Posted on 25/01/2013 in category Non-Ferrous

BIR World Mirror on Non-Ferrous Metals - January/February 2013

A solid place for our industry

The flow of non-ferrous scrap around the world continues to evidence strong patterns of demand from nations with limited or geographically-displaced supplies of scrap or of naturally-occurring ore deposits from which to make virgin metal. This portends a solid place for our industry in the many years to come as industrializing nations’ economies expand to become developed economies, ie when their per-capita GDP reaches certain financial thresholds and they are no longer considered to be in states of development.

Usually, this comes hand in hand with increased availabilities of domestic non-ferrous scrap, together with consumerism, enhanced production capabilities and overall economic maturity. We have seen this in many parts of Asia over the past decades - think of Japan, South Korea and Taiwan.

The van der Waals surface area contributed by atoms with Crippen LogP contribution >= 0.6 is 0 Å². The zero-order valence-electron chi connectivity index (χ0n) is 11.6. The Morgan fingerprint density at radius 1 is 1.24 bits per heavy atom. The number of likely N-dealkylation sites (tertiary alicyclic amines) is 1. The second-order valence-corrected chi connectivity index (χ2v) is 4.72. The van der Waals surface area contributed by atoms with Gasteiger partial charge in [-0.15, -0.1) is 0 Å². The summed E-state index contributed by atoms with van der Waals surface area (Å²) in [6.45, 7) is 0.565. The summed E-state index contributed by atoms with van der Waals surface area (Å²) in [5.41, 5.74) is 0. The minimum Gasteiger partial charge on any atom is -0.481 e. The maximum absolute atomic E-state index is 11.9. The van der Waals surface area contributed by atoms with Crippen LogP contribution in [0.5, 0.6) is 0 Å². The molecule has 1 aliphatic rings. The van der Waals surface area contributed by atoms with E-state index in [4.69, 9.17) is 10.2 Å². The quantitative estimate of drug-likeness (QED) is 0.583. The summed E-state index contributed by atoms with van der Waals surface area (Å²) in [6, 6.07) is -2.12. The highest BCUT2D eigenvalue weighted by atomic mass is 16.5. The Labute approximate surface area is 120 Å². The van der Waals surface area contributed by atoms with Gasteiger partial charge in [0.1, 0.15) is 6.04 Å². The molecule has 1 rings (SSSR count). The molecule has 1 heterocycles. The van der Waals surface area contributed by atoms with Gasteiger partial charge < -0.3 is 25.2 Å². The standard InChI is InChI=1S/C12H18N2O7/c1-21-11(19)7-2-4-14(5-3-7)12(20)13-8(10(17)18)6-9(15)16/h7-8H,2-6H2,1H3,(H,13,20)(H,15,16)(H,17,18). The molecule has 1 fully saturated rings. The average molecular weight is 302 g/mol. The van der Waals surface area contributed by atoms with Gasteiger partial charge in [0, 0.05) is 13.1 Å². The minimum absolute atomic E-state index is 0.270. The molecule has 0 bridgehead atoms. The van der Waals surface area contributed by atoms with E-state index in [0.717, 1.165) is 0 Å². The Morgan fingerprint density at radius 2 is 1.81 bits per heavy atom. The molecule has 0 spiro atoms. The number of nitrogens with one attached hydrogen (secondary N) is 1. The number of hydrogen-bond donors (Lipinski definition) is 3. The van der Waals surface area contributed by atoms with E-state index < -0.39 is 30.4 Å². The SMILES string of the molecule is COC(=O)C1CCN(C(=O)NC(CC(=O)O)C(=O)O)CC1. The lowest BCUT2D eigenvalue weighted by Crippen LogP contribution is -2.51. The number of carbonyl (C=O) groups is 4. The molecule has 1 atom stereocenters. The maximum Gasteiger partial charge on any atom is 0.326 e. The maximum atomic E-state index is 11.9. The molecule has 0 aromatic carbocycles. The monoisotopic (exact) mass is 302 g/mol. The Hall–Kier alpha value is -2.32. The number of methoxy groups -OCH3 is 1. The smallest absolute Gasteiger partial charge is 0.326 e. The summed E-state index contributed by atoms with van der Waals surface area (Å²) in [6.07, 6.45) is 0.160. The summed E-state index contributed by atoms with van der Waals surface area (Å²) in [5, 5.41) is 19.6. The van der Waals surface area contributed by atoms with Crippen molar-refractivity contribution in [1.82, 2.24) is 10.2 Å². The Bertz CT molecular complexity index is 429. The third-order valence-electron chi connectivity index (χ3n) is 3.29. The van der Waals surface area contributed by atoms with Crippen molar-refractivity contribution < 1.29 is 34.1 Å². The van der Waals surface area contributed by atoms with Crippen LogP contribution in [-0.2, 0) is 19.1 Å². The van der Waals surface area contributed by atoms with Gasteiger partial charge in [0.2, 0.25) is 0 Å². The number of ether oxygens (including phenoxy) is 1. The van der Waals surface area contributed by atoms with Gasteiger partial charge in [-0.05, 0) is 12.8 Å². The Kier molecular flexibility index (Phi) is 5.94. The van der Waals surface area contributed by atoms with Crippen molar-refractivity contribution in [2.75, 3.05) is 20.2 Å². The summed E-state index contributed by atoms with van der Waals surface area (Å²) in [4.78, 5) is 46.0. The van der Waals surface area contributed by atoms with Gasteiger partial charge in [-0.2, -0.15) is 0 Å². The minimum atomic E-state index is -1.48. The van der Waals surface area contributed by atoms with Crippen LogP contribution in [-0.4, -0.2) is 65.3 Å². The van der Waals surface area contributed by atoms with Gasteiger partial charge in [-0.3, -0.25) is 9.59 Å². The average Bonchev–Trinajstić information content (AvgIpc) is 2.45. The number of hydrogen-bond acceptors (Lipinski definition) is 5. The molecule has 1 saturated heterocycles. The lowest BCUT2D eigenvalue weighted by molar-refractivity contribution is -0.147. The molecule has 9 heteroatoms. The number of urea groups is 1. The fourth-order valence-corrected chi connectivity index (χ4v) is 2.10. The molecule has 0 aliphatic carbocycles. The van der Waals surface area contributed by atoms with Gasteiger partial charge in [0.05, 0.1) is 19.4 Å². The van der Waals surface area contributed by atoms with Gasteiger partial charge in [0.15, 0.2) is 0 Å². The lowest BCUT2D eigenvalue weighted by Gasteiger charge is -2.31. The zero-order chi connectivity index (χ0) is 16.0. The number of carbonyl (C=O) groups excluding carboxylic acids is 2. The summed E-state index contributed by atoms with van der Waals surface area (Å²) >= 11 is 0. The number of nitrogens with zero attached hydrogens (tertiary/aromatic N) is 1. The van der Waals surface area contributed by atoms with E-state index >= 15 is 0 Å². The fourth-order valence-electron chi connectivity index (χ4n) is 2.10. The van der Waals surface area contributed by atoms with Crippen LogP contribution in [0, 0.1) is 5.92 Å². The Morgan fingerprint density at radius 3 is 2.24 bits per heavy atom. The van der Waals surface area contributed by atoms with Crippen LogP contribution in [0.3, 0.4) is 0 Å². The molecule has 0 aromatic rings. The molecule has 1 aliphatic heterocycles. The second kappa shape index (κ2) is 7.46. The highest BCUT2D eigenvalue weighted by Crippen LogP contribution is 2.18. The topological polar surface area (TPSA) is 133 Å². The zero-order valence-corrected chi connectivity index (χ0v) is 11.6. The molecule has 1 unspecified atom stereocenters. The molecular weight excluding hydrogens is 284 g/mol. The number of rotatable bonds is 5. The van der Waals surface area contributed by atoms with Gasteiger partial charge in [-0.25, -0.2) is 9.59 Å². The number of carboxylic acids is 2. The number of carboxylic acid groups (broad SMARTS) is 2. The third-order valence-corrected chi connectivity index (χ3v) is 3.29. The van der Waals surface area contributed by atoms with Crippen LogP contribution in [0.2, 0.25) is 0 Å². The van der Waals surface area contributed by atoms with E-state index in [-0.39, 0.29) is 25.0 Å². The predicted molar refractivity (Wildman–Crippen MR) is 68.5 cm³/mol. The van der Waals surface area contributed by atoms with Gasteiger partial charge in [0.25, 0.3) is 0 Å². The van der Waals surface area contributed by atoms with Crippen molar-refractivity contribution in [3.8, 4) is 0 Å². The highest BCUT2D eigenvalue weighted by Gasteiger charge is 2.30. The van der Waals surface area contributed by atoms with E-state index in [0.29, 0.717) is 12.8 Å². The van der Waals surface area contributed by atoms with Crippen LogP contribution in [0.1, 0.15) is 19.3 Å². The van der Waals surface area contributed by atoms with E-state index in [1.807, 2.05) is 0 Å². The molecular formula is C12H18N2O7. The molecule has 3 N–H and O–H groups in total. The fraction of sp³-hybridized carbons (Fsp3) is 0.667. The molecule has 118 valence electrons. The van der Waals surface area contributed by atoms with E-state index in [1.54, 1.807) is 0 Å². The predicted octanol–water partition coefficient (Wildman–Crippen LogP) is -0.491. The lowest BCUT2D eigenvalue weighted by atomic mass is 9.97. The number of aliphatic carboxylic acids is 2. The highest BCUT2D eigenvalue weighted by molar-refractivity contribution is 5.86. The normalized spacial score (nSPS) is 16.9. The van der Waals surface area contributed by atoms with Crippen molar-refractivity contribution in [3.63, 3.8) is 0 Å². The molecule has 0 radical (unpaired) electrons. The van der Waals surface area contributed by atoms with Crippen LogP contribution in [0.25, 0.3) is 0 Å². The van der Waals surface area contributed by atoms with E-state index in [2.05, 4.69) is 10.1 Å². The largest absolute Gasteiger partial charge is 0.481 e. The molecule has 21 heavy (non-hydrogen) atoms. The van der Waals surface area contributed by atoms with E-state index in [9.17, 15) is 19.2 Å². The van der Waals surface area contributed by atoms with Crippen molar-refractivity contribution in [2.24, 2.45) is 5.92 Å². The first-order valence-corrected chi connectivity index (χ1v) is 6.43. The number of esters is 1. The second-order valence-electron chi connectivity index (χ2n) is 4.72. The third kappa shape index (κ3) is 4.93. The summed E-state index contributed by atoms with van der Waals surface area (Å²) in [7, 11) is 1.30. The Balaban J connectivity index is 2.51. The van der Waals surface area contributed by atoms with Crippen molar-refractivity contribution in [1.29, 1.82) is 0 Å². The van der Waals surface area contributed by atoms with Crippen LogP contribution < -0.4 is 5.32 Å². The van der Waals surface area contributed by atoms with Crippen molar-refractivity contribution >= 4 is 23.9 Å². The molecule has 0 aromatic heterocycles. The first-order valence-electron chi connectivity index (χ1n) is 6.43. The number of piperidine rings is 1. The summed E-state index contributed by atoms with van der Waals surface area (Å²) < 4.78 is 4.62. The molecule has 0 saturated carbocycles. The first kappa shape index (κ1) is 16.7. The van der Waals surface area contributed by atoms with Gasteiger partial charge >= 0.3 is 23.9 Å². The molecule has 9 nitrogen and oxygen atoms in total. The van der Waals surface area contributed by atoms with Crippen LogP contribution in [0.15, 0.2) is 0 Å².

This will most certainly occur in China. As we look forward to our spring meeting in Shanghai at the end of May, the BIR Non-Ferrous Metals Division will address, among other subjects, how our industry might look in an era when that country is less dependent on scrap generated by the outside world. While the paradigm change may be years in the offing, it’s something we in the non-ferrous market need to consider as we look to the future of our business.

Robert Stein
Alter Trading (USA)
President of the BIR Non-Ferrous Metals Division
january 2013

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